From AI to satellite monitoring: Malaysia ups its wildlife conservation game

NRES focuses on tech to save Malayan tigers, forests.

10 Mar 2024 05:03pm
Nik Nazmi - File photo by Bernama
Nik Nazmi - File photo by Bernama

PUTRAJAYA - The importance of digital innovation and initiatives to encourage its usage will continue to be strengthened in protecting and conserving the precious national treasure of wildlife and flora, said Natural Resources and Environmental Sustainability Minister Nik Nazmi Nik Ahmad.

In a message issued in conjunction with World Wildlife Day recently, he said this aligns with the theme for this year's celebration, which is 'Connecting People and Planet: Exploring Digital Innovation in Wildlife Conservation'.

"This theme is chosen to raise public awareness about the importance of digital innovation in efforts to strengthen the conservation of wildlife and flora, including aspects of research, communication, detection, as well as more efficient and effective DNA analysis," he said.

Nik Nazmi said in the aspect of wildlife, the Ministry of Natural Resources and Environmental Sustainability (NRES) through the Department of Wildlife and National Parks Peninsular Malaysia (Perhilitan) has taken initiatives to explore the use of technology, including Artificial Intelligence (AI)-enabled camera traps to monitor wildlife species.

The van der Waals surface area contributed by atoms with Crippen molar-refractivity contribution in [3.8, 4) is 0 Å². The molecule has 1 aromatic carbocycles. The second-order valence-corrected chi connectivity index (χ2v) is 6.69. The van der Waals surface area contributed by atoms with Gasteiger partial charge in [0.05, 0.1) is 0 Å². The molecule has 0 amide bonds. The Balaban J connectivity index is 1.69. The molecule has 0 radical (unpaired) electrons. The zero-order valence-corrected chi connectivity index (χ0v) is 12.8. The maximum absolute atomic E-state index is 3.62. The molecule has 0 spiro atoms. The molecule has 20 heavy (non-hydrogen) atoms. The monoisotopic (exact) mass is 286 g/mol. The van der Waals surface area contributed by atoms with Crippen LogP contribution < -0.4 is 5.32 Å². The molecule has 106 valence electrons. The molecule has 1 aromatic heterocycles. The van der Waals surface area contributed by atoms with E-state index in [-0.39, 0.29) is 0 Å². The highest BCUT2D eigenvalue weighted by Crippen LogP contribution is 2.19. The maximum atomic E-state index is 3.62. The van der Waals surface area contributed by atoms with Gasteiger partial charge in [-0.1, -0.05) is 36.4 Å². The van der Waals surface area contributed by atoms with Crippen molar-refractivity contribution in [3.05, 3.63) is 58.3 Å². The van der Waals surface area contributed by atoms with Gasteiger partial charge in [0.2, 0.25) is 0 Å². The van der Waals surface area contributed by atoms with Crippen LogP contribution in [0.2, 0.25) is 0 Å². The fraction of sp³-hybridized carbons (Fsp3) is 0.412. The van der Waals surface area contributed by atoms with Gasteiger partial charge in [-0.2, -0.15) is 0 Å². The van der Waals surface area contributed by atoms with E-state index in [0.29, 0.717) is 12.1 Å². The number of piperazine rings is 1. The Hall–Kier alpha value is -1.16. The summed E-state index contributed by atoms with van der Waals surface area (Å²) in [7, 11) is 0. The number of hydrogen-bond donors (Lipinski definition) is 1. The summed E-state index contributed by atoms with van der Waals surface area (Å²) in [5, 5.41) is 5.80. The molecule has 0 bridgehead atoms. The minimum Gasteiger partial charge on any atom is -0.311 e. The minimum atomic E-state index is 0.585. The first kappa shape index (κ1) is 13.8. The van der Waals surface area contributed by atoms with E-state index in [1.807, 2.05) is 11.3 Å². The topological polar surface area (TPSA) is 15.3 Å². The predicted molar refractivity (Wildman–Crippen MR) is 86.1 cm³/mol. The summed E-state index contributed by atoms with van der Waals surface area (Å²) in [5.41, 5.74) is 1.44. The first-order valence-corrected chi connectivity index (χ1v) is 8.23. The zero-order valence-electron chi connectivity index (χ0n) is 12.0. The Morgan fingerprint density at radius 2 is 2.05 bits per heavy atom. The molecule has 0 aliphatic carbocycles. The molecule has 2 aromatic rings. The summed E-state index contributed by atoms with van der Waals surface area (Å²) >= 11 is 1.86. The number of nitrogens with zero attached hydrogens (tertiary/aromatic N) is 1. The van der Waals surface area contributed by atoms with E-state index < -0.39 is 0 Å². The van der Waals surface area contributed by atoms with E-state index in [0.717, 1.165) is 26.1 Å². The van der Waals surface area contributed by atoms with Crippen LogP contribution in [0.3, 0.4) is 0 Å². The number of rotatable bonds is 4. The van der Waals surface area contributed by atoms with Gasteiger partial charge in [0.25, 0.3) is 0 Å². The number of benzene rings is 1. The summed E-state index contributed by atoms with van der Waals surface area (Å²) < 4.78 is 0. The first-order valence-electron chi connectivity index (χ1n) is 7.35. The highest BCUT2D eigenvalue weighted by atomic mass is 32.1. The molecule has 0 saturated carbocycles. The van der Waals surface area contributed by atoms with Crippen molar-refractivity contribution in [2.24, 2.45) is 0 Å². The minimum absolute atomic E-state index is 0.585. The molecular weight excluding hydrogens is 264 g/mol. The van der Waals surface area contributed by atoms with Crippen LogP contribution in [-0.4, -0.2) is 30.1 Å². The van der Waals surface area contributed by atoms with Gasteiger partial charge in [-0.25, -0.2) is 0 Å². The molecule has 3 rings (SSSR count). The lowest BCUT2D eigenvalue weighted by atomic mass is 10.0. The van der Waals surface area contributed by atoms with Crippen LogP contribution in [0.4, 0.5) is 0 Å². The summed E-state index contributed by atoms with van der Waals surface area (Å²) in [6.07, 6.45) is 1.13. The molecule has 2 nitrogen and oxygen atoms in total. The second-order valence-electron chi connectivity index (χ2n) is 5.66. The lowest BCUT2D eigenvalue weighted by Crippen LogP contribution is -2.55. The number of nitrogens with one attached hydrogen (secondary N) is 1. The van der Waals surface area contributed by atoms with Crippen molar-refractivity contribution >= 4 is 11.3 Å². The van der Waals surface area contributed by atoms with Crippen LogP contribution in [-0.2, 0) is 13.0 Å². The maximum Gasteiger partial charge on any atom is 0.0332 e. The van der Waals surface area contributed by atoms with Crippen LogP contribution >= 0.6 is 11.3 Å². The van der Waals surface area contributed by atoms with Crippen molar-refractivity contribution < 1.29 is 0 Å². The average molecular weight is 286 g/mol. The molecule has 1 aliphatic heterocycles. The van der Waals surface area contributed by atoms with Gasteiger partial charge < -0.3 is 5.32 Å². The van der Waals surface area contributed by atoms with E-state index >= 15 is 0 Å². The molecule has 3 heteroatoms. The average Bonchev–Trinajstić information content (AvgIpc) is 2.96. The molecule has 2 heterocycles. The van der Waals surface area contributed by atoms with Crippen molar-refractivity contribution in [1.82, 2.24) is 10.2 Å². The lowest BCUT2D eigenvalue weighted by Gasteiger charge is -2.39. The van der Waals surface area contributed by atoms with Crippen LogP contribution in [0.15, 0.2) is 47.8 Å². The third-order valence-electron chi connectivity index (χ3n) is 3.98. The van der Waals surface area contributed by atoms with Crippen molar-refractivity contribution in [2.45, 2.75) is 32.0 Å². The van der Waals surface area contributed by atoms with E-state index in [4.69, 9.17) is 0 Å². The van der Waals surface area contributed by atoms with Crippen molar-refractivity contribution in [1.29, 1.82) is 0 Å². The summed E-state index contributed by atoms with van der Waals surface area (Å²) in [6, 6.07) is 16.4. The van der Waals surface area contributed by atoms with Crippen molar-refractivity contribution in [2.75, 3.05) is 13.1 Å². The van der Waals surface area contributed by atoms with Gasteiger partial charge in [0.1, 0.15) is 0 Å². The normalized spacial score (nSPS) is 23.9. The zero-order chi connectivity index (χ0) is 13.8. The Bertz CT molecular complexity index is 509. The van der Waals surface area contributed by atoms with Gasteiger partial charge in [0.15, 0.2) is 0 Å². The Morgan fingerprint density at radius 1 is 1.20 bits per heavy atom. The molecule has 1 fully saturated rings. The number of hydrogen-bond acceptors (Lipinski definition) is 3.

Other efforts include the use of Unmanned Aerial Vehicles (UAVs) such as drones to monitor the presence and movement of wildlife and satellite usage for the development of an early warning system.

Nik Nazmi said besides ensuring the survival of the Malayan tiger in its natural habitat (in-situ), ex-situ conservation is critical because the population of the Malayan tiger in its natural habitat is very low.

He said Perhilitan has strengthened the National Wildlife Forensic Laboratory with the acquisition of high-tech laboratory equipment to enhance forensic capacity, ex-situ conservation, bio-banking, Laboratory Information Management Systems (LIMS) and monitoring of zoonotic diseases.

"This approach can enhance the implementation of assisted reproductive technology (ART) programmes to help increase the population of Malayan tigers in captivity through artificial insemination methods," he said.

Related Articles:

In terms of forest management, Nik Nazmi said NRES through the Department of Forestry Peninsular Malaysia (JPSM) has utilised technology such as the Forest Monitoring using Remote Sensing (FMRS) system to detect any changes that occur in permanent forest reserves in the peninsula.

He said the Sabah Forestry Department, in collaboration with the Malaysian Space Agency (MYSA), has developed the iForSabah system using satellite imagery as a remote sensing monitoring measure to detect any changes occurring in the forest reserve areas in Sabah.

Meanwhile, the Sarawak Forestry Department has developed the Continuous Monitoring of Surveillance (COMOS) system, which combines satellite image analysis and verifies coordinates using hyperspectral airborne sensing systems to assist enforcement actions in the field. - BERNAMA